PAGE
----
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policy Archives - National Consortium of Telehealth Research Centers

Federal Policies Race Towards Telehealth Expansion

By | National Telehealth Policy Resource Center Blog
Bill to Reinstate Net Neutrality Sees Progress

 

Last month, members of Congress introduced H.R. 1644, known as the Save the Internet Act of 2019. If passed, the bill would reinstate the net neutrality rules enacted by the Open Internet Order in 2015 which were subsequently redacted in 2017 by the Federal Communications Commission’s (FCC) Restoring Internet Freedom Order. The act would also prohibit the FCC from reissuing the same or a new order that is substantially the same as the Restoring Internet Freedom Order. The three rules that would be reinstated with the passing of the Act prevent broadband internet services from blocking or throttling lawful content, applications, services, and non-harmful devices and prohibit paid prioritization of broadband services.

H.R. 1644 was introduced to the House on March 8th and has since passed review (yeas 18, nays 11) by the House Energy and Commerce Subcommittee on Communications and Technology. As of March 26th, the bill is awaiting further action by members of the House. In a memorandum, Chairman Pallone of the Committee on Energy and Commerce stated that the repeal of the 2015 Open Internet Order removed protections for people with disabilities and the assurance of fair access. By reinstating the order, he stated the FCC will again have the authority to prohibit blocking, throttling and paid prioritization as well as to stop future harmful practices by broadband internet service providers.
Further information on the progress of H.R. 1644 is available through the Congress website.

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EMS Licensure Compact Gaining Traction in State Legislation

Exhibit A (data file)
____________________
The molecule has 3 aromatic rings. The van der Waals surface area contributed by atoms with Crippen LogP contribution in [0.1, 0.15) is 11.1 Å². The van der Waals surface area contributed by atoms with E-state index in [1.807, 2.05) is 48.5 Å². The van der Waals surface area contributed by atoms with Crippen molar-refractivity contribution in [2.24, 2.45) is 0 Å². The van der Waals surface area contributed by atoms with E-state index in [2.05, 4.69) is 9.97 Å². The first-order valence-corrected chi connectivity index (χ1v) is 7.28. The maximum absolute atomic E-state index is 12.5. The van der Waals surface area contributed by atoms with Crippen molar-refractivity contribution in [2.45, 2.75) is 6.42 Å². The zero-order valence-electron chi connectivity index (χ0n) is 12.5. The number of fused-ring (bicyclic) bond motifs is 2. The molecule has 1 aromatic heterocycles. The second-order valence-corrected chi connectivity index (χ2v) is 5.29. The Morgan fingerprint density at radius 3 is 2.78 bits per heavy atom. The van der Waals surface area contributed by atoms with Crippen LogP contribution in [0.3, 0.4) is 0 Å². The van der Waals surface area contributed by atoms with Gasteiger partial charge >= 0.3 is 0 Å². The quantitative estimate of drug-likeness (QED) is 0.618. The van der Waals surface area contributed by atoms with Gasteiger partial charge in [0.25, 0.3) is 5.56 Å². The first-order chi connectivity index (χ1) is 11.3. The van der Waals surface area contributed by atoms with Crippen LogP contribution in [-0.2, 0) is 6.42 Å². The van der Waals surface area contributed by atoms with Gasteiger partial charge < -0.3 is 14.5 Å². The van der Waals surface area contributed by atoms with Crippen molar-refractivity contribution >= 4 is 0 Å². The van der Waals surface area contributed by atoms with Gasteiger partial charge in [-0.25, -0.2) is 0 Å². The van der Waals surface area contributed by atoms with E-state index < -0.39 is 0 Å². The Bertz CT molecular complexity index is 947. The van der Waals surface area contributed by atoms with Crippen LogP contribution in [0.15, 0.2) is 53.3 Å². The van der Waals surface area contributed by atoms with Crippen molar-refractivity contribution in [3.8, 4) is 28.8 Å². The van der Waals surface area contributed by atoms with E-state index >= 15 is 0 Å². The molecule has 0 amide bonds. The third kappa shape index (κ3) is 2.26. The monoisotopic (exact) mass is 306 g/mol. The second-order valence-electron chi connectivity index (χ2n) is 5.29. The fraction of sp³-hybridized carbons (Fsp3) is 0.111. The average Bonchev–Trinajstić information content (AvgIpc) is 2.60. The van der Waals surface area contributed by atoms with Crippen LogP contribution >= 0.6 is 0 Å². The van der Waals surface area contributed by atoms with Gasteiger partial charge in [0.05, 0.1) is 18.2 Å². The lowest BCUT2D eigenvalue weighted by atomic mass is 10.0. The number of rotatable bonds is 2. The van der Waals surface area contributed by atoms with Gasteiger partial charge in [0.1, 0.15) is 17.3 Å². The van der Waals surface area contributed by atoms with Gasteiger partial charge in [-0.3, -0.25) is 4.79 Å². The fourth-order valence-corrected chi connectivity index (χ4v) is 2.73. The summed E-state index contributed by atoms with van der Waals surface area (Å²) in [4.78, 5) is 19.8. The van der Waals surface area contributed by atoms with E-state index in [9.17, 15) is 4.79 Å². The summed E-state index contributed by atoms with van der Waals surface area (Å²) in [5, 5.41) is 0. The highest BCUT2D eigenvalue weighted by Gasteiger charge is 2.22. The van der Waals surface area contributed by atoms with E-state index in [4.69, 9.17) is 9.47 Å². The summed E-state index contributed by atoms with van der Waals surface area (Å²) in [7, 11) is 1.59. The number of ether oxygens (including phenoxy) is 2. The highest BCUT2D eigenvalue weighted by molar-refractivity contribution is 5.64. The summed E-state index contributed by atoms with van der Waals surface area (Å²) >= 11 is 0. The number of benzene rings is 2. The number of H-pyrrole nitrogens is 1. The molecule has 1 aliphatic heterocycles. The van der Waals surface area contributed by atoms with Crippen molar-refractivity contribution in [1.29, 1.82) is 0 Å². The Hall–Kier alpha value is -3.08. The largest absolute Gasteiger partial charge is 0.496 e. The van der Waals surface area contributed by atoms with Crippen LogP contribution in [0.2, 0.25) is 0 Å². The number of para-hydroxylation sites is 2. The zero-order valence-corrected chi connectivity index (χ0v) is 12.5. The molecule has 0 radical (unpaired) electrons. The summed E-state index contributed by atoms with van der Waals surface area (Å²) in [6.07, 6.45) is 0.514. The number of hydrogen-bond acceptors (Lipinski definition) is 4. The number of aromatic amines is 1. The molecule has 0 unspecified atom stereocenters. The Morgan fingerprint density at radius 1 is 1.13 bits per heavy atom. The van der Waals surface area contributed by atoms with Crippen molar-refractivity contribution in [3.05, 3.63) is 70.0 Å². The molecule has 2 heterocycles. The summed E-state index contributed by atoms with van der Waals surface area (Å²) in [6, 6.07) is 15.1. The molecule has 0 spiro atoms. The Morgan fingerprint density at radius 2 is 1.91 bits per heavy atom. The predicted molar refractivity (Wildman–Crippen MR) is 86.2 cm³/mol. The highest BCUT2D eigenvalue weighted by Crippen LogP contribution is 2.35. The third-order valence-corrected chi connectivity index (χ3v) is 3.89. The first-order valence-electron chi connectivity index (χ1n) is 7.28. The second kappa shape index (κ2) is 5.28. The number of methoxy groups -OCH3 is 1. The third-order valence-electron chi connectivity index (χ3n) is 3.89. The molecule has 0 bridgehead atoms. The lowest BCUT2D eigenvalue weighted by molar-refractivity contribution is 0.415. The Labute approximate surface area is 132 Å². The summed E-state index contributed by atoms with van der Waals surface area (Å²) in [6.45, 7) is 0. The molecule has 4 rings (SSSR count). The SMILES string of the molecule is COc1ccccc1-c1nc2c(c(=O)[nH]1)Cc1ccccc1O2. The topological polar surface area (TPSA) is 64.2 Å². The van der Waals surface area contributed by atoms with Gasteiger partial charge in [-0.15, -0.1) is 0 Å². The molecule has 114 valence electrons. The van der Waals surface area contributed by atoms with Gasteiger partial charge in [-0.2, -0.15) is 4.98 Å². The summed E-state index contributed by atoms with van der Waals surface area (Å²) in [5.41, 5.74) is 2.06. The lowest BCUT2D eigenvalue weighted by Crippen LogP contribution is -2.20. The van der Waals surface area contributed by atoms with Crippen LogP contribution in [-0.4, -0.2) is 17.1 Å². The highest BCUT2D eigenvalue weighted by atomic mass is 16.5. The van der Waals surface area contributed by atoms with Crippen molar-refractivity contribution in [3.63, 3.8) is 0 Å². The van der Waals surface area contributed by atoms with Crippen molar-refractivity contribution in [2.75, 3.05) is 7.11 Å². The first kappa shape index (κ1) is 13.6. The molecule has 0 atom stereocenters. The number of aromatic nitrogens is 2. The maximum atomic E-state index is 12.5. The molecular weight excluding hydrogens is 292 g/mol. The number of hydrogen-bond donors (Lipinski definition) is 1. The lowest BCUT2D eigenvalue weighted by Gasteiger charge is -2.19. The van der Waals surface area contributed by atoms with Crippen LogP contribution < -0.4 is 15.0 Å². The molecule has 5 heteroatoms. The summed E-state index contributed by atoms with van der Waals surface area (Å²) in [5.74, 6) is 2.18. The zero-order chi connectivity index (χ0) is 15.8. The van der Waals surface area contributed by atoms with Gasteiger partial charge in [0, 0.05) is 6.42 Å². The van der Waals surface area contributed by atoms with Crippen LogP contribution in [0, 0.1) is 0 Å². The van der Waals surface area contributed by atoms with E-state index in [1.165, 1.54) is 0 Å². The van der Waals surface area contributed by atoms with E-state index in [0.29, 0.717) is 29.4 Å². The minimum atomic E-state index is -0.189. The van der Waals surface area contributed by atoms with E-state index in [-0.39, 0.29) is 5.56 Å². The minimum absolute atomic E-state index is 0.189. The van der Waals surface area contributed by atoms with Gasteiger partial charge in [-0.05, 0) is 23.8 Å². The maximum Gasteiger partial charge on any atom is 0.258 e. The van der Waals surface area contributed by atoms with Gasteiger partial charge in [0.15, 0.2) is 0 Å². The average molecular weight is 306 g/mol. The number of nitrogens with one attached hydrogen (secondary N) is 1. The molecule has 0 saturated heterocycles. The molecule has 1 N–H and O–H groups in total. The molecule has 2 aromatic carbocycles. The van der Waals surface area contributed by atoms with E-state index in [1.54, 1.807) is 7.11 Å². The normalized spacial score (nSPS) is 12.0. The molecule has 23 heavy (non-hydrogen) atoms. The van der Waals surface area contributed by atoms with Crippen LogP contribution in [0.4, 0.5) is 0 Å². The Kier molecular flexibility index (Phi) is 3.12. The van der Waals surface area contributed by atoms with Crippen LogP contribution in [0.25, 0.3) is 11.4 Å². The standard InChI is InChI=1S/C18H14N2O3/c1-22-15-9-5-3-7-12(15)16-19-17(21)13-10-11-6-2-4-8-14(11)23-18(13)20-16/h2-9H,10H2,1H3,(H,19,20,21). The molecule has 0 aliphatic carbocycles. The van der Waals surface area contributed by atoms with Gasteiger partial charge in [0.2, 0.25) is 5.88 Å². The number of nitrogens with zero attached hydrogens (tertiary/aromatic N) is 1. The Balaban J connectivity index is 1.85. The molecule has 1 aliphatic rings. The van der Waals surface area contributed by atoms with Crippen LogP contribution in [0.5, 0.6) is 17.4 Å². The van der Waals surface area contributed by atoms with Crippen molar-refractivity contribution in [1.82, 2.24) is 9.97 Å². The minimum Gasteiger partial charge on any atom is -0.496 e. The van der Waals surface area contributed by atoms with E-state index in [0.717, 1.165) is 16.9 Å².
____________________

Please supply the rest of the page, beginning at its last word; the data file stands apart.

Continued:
By | National Telehealth Policy Resource Center Blog

A recent trend among states is the introduction of legislation to adopt interstate licensure compacts.  Interstate licensure compacts allow special licensure or exceptions to state licensing requirements for specific health care providers to practice across state lines in other states that have adopted the same compact as long as certain requirements are met. Current compacts include the Physical Therapy Compact, Nurse Licensure Compact, Interstate Medical Licensure Compact and the Psychology Interjurisdictional Compact.  One such compact that has received less attention, but has been gaining traction lately is the Recognition of EMS Personnel Licensure Interstate CompAct (REPLICA). REPLICA is a multi-state compact that allows emergency medical services (EMS) personnel in REPLICA member states to respond to calls and transport patients across state lines and provide emergency services before returning to their home state without having to apply for a separate license in another REPLICA member state. It is not considered a separate license, but rather is an extension of a privilege for EMS personnel to practice on a short-term, intermittent basis under certain circumstances including:

  • Response areas that cross state lines
  • Staffing for large scale responses that are not at the level of a governor’s declaration of a disaster
  • Staffing for large scale planned special events such as concerts or sporting events

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In March, Telehealth Developments Roar In Like a Lion….

By | National Telehealth Policy Resource Center Blog

Newly Released RAND Reports